Category Archives: iPad

The iPad Air is Dead. Long Live the iPad.


Well, my prediction early last month that the iPad Air line would be retired was half right. The name is now gone, but I thought at the time that Apple would shift to an all Pro iPad lineup this Spring. However, thanks in part to the comments of several users of non-Pro iPads, I came to see how short-sighted that opinion was, and how many potential users it would leave behind.

Thankfully, Apple is a lot smarter than I am. As such, a lower-cost tablet still endures, just with a different name and a little different shape. However, this wasn’t all that went down yesterday. Apple made a few interesting, if low key moves, and changing up the Air 2 was just one of them. Here are a few of the highlights and interesting details from yesterday’s news.

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Coming Attractions- What New iPad Features Would You Like to See?


The rumor mill is churning hard and fast now as we get closer to an inevitable Apple Event. However, with most of the stories just repeating variations on the same models and basic features, this is a good time to step back and see what other new features that users may be looking for in the new crop of iPads. Whether hardware, software, or both, there is no better time than a hardware refresh to consider what we hope Apple is cooking up in Cupertino.

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As The Rumor Mill Turns- The iPad Mini Pro is Back in Favor


As we get closer to impending iPad announcements, the rumors are slowly giving us a more accurate picture of coming attractions. The reports of a 10.5″ Pro device have been loud, clear, and consistent, and are still pointing to a new SKU in the iPad line. This is as close to a full-on device leak as we can get, so the 10.5″ model looks all but certain now.

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Size Matters- Who Prefers a Smaller iPad?


On Monday, I asked if anyone cared about the 12.9″ iPad Pro, and many of our readers took the time to tell me that they definitely do (and a BIG thank you to all who took the time to join in the discussion). I was actually surprised at how much enthusiasm was expressed for the device. I see now that I’m not alone in preferring the larger size of the original model, and that several fellow users have some really cool and unique use cases for which the larger screen is advantageous. It’s always great to share experiences like that and learn from fellow users. The 12.9″ model may not have as much Apple marketing push behind it these days, but it is obvious to me that it should continue to have a place at the iPad table.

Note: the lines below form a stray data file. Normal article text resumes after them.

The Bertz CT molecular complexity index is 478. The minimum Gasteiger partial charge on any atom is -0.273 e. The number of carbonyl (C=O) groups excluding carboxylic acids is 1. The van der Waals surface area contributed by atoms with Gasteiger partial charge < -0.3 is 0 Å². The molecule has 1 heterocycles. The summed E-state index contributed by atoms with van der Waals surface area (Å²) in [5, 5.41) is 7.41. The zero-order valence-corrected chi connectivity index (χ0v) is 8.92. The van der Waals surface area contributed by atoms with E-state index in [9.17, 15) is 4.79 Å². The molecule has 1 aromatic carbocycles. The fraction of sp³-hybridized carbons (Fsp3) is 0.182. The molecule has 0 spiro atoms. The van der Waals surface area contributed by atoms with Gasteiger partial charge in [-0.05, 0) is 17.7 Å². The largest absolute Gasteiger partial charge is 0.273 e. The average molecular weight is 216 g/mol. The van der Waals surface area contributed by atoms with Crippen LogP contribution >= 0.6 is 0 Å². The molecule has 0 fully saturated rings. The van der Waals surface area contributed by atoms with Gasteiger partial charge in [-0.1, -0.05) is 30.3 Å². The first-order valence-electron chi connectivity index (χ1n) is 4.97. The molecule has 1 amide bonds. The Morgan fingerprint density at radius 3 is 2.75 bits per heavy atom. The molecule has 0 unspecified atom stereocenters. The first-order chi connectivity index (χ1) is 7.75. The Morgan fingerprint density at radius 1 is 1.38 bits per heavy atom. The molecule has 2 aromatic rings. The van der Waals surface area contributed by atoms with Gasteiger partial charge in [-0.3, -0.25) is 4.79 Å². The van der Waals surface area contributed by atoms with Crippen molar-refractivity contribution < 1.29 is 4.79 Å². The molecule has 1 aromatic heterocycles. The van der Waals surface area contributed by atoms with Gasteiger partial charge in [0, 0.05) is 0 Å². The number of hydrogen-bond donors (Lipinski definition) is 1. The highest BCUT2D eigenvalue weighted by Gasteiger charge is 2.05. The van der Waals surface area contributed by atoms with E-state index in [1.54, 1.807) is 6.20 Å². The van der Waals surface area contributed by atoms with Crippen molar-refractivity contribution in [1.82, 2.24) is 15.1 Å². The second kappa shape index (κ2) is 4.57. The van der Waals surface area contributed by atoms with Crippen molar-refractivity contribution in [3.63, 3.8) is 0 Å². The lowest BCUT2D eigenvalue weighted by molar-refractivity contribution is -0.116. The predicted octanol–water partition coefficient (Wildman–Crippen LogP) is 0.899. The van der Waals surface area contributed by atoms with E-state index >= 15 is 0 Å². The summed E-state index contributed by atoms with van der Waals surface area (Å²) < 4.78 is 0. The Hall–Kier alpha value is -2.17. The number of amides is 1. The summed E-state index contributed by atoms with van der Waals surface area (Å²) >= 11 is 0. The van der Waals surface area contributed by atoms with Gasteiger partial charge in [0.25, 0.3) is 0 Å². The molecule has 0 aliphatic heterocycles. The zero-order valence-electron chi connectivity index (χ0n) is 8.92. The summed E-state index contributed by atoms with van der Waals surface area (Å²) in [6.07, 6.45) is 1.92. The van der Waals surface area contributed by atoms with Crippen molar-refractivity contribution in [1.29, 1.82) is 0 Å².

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Size Matters- Does Anyone Still Care About the 12.9″ iPad Pro?


When the 12.9″ iPad Pro was released in November of 2015, it definitely caused a bit of a stir. A device with a larger screen than many laptops, new multitasking features, and advanced stylus support demanded that we rethink what the iPad was and what it could be. Considering that the momentum had last swung in the opposite direction with the release of the iPad Mini and its successors, the iPad Pro was a definite departure from the norm. I’m pretty sure that is exactly what Apple wanted at the time.

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Apple is Setting Stock Records. Again.


Apple was doomed. Then they set stock records and became the most valuable company in the world. Then the price fell and they were doomed again. We were assured that they couldn’t innovate anymore. Then Phil Schiller told us Apple “can’t innovate my ass” (ironically while announcing a computer that would go three years without an update).

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Will a Lower Cost iPad Air Boost iPad Sales?


As we close in on the month of March, which seems almost certain to hold the promise of an Apple Event, the rumors of new iPads continue to abound. However, in the last week or so, they seem to have taken a turn. While there is growing certainty that there will be an event in March, whether we will actually get iPad hardware that soon is now being called into question.

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Going Native- Back to the Mail App


A couple of weeks ago, we looked at the iOS Notes app and all of the improvements made to it over the last few years that brought me back to it. Now its time to turn our attention to the iOS Mail app, which has also gotten some recent love from Apple over the last two years. Looking back, Mail was one of the lynchpin apps in the early iPhone OS, and once it received Exchange email support in year 2, it really was the standard for email on a smartphone. This would continue for a couple of years, until Google finally got its act together and started shipping a good version of Gmail with Android.